Take the 2-minute tour ×
Mathematics Stack Exchange is a question and answer site for people studying math at any level and professionals in related fields. It's 100% free, no registration required.

I'm working on a project that needs to solve a constraint optimization function. Currently, I'm using Knitro solver and it needs to calculate the the hessian of the lagrangian at x and lambda. I don't understand how to calculate the hessian. The constraint optimization problem is as follows: $\text{minimize}_x 100 -(x_2 - x^2_1)^2 + (1-x_1)^2$ subject to $1\le x_1x_2$, $ 0\le x_1,x_2$,$x_1\le0.5$. The function to calculate the hessian is (it seems that lambda is given): $ t = x_2 - x_1x_1;$ $ h_1 = (-400.0 t) + (800.0 x_1x_1) + 2.0$, $ h_2 = (-400.0 x_1) + \lambda_1$, $ h_3 = 200.0 + \lambda_2 2.0)$ Could you please tell me how to get $h_1,h_2,h_3$ ? Thank you very much.

share|improve this question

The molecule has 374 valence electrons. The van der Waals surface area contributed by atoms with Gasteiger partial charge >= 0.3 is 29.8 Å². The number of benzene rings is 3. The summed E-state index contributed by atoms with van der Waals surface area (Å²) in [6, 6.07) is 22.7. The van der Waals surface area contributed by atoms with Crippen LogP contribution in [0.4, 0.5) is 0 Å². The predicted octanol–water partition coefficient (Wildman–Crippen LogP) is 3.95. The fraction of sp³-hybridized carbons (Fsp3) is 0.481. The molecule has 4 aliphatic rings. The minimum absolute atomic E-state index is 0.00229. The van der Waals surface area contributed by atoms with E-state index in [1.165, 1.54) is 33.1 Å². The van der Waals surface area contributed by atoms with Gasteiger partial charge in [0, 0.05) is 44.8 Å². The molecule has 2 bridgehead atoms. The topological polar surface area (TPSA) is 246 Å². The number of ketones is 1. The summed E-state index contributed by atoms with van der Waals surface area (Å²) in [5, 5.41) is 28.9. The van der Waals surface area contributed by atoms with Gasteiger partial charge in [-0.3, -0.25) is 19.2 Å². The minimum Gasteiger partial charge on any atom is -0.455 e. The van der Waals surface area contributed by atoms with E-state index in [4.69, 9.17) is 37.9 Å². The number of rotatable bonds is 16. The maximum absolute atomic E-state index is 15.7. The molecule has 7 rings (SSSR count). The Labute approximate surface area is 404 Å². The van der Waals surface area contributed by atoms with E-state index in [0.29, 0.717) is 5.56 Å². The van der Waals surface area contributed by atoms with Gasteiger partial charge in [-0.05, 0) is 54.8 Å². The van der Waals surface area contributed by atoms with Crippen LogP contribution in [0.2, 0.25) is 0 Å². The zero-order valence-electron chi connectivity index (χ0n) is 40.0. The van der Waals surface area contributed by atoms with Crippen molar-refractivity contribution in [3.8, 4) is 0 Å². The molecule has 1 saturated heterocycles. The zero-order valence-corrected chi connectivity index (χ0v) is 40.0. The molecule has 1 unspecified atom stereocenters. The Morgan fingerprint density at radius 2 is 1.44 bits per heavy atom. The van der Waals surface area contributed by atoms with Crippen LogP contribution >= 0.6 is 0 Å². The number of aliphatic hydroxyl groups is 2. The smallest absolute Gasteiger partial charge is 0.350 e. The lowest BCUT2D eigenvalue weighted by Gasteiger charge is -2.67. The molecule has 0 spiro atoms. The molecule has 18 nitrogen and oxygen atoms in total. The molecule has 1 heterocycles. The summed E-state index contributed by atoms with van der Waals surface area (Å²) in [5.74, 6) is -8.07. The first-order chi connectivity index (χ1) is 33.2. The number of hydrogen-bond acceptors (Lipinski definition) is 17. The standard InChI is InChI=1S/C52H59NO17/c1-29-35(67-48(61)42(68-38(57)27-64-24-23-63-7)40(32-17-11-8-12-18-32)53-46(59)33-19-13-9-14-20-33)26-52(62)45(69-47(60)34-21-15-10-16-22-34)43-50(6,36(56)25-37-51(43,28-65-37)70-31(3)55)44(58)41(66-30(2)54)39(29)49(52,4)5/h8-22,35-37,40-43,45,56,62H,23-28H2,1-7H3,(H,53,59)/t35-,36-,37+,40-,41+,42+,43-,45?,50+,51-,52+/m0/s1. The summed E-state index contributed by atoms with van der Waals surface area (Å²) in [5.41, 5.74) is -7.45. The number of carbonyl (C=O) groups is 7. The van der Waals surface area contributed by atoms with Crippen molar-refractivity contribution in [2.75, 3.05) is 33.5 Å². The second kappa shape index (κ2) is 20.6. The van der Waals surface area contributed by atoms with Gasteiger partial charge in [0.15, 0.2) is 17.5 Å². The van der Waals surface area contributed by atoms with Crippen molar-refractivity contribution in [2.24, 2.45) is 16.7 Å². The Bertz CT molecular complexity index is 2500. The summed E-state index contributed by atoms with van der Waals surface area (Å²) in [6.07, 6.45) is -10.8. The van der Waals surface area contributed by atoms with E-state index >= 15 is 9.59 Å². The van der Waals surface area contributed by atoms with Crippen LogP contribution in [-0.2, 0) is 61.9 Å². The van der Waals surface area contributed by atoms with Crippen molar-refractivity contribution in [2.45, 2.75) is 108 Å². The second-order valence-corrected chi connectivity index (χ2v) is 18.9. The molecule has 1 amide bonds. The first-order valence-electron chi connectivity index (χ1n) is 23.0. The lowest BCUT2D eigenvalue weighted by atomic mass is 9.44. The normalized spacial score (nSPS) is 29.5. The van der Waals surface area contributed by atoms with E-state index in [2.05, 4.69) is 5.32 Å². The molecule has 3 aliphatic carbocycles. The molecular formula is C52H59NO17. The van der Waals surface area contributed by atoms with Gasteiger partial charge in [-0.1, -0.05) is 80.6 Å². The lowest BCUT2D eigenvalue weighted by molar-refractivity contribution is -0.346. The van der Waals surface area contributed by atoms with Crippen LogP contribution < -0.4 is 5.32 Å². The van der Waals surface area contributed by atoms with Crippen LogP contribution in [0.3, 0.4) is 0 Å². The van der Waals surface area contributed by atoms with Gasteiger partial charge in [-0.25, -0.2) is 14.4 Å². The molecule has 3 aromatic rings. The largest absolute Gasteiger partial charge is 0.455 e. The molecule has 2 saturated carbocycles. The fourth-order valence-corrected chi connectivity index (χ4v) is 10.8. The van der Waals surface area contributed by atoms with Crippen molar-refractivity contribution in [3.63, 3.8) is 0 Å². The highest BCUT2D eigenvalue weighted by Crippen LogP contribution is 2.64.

add comment

1 Answer

You don't need Lagrange multipliers to deal with this problem.

I read your constraints as $$0\leq x_1\leq {1\over2},\ x_2\geq0,\ x_1 x_2\geq1.$$ It follows that the feasible domain $B$ is bounded by the halfline $h_1: \ x_1={1\over2}$ starting upwards at the point $P:=({1\over2},2)$ and by a steep arc $h_2$ of the hyperbola $x_1 x_2=1$ starting at $P$ as well. The gradient of $f$ computes to $$\nabla f(x_1,x_2)=(\ldots, -2x_2+2x_1^2)\ .$$ It follows that $f$ has no stationary point in the interior of $B$, as $x_1\leq{1\over2}$ and $x_2\geq2$ there.

Along $h_1$ we have to consider the pullback $$\phi_1(x_2):=f\bigl({1\over2},x_2\bigr)=-x_2^2 +{1\over2} x_2+101.0625 $$ which obviously is monotonically decreasing to $-\infty$ going up along $h_1$. Analogously we can study the pullback along $h_2$, which is more complicated: $$\phi(x_2)=f\bigl({1\over x_2},x_2\bigr)=101-x_2^2 -{1\over x_2^4}+{1\over x_2^2}\ .$$ It should be possible to show that $\phi_2$ decreases monotonically to $-\infty$ as well when going upwards along $h_2$.

Since in fact we have $\lim_{x_2\to\infty}f(x_1,x_2)=-\infty$ uniformly in $x_1$ for $0\leq x_1\leq{1\over2}$ it follows that your function assumes its maximum at the point $P$ and is unbounded from below on the feasible domain $B$.

share|improve this answer
add comment

Your Answer


By posting your answer, you agree to the privacy policy and terms of service.

Not the answer you're looking for? Browse other questions tagged or ask your own question.